A recent study by Kronos Incorporated and Future Workplace found that 95 percent of human resources managers at companies of 100 to more than 2,500 employees cited burnout as a big problem — with, according to them, no easily seen solution.

And while they struggle to find a solution on the institutional level, I do have a solution for you, on the personal level. This solution can help you reduce the likelihood you will suffer from burnout, by shifting your focus. You see, if your only focus in your career is how many dollars you can stack, the work can start to get to you after a while. You can end up burned out and broken, feeling as if your work is empty and that you’re wasting your time. And that’s a recipe for a joyless life. That’s why it’s important to have some motivation for the work you do, beyond the monetary compensation.

So the solution is to choose to find meaning in what you do for a living. This is an excellent way to improve your work satisfaction, overall happiness, and quality of life. Finding meaning can help you feel a sense of fulfillment far beyond how many dollars you earn.

Finding meaning in your work isn’t about doing only a certain type of work or reaching only a certain level on the job. It is not wishful thinking. This is not something reserved only for the talented elite, people who say the money doesn’t matter, or those who have achieved everything else in life. This is for anyone, at any level, who wants to increase happiness while working.

You see, you get to attach the meaning to the work. If the work you are doing is something good, something helpful, and something positive, then there is meaning in that work. You just have to be able to see it.

If you are the crossing guard standing in the rain as children walk to school in the morning, then your work isn’t just about whatever you earn while getting your shoes wet. You are protecting children and keeping them safe as they start their day.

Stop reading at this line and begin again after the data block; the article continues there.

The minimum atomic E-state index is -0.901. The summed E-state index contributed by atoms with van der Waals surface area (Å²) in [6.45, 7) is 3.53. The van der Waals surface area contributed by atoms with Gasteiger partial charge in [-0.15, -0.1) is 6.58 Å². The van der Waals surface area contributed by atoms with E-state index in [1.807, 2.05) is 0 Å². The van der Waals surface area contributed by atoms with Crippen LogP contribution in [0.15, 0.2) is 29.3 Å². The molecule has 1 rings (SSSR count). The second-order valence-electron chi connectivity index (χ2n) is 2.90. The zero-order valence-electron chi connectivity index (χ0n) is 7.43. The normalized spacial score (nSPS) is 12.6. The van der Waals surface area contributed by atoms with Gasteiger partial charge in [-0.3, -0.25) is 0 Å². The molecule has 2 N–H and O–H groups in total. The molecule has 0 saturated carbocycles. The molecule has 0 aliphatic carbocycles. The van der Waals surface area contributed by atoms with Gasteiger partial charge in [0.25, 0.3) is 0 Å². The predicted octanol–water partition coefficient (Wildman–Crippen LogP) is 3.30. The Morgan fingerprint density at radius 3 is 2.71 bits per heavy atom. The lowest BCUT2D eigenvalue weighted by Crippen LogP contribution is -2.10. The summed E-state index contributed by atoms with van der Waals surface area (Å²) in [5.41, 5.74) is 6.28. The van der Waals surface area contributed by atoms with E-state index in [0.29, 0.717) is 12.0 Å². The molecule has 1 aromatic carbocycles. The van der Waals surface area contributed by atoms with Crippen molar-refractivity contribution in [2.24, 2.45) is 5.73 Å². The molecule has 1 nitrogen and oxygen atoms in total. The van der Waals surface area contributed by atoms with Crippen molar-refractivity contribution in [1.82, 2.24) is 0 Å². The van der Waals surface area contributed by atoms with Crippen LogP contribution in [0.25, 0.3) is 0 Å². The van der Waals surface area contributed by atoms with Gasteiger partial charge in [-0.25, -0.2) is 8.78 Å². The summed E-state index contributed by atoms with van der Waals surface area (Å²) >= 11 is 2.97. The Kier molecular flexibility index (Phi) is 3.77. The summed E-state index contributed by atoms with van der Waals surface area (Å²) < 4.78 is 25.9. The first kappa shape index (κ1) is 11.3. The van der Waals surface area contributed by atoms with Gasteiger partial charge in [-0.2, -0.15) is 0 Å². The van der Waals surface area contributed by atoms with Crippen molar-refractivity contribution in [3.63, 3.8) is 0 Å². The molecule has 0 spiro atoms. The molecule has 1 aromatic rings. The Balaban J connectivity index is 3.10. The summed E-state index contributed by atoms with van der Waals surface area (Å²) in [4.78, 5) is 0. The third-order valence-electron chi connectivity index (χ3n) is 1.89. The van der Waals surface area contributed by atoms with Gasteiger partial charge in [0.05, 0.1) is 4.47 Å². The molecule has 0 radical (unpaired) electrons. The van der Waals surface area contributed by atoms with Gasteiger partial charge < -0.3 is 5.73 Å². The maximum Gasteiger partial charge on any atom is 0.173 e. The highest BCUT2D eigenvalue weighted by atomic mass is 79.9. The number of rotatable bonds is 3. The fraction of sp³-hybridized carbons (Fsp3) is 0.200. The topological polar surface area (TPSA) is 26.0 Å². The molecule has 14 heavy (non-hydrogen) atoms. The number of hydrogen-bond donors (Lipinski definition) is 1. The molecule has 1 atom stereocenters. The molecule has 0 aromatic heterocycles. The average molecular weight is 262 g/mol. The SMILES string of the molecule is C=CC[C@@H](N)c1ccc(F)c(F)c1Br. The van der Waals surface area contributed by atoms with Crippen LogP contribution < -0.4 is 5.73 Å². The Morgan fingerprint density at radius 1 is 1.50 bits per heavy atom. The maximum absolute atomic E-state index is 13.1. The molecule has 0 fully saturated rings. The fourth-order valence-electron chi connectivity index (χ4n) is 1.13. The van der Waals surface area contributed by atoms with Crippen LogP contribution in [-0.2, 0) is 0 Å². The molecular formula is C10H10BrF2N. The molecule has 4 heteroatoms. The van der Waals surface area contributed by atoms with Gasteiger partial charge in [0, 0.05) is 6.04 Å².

If you are a front desk receptionist at a hospital, then you aren’t just someone who hands out badges. Your smile and greeting help to bring comfort to patients. The information you share can ease stress and anxiety at a person’s most vulnerable time.

If you are a personal trainer, you aren’t just teaching people how to do squats. You are helping them improve their lives, feel better about themselves, and maybe even live longer.

If you are a banker, then you aren’t just charging interest on loans. You are helping people take care of their families, build their businesses, and fulfill their dreams.

So how do you find this meaning?

You do it by looking beyond the surface task you are doing, and start to look at how what you are doing helps someone. What does your work really do? What benefit does it really provide? And why is this important to you? How does this align with your values?

When you begin to attach meaning to your work in this way, then you see how what you do matters. You can begin to see yourself in a better light, as you realize you are making a valuable contribution in the world and to the lives of others.

Seeing your work in this way can inspire you and even refresh your perspective. You no longer feel jaded or as if what you are doing doesn’t matter. You find more joy in your work, and you may even see a bigger vision for yourself. You may start to see other ways you can help people.

This can move you in a different direction, or enable you to find — or create — a new way of helping people using your skills, talent, expertise, and knowledge. This can be exciting, energizing you for work, rather than leading to burnout.

When I work with clients on personal branding, I help them see the value of the work they do and attach meaning and purpose to it. I often help them see a bigger vision for themselves, as a result of viewing their work in this way. Suddenly, what they are doing takes on a whole new level of significance. The same can be for you. Look for meaning in the work you do. It’s important for your mental well-being, as well as your quality of life.

Originally published at medium.com